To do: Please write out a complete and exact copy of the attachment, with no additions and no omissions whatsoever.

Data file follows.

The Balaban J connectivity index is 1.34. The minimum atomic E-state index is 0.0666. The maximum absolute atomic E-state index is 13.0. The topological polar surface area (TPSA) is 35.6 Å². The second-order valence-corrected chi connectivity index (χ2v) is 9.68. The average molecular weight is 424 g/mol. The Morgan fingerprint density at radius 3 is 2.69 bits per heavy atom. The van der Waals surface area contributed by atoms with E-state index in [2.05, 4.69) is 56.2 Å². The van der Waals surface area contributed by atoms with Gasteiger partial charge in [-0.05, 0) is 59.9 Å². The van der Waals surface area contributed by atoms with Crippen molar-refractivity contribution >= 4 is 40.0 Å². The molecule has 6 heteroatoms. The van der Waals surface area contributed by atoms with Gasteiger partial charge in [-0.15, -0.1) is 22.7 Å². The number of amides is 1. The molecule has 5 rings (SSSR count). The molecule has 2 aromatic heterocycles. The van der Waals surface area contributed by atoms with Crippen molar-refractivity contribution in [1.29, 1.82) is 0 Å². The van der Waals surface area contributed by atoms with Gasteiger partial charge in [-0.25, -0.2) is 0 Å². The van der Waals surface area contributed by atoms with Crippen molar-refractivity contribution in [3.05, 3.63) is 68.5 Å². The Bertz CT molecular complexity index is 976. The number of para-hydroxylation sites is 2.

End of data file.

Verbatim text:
The Balaban J connectivity index is 1.34. The minimum atomic E-state index is 0.0666. The maximum absolute atomic E-state index is 13.0. The topological polar surface area (TPSA) is 35.6 Å². The second-order valence-corrected chi connectivity index (χ2v) is 9.68. The average molecular weight is 424 g/mol. The Morgan fingerprint density at radius 3 is 2.69 bits per heavy atom. The van der Waals surface area contributed by atoms with E-state index in [2.05, 4.69) is 56.2 Å². The van der Waals surface area contributed by atoms with Gasteiger partial charge in [-0.05, 0) is 59.9 Å². The van der Waals surface area contributed by atoms with Crippen molar-refractivity contribution >= 4 is 40.0 Å². The molecule has 6 heteroatoms. The van der Waals surface area contributed by atoms with Gasteiger partial charge in [-0.15, -0.1) is 22.7 Å². The number of amides is 1. The molecule has 5 rings (SSSR count). The molecule has 2 aromatic heterocycles. The van der Waals surface area contributed by atoms with Crippen molar-refractivity contribution in [1.29, 1.82) is 0 Å². The van der Waals surface area contributed by atoms with Gasteiger partial charge in [-0.25, -0.2) is 0 Å². The van der Waals surface area contributed by atoms with Crippen molar-refractivity contribution in [3.05, 3.63) is 68.5 Å². The Bertz CT molecular complexity index is 976. The number of para-hydroxylation sites is 2.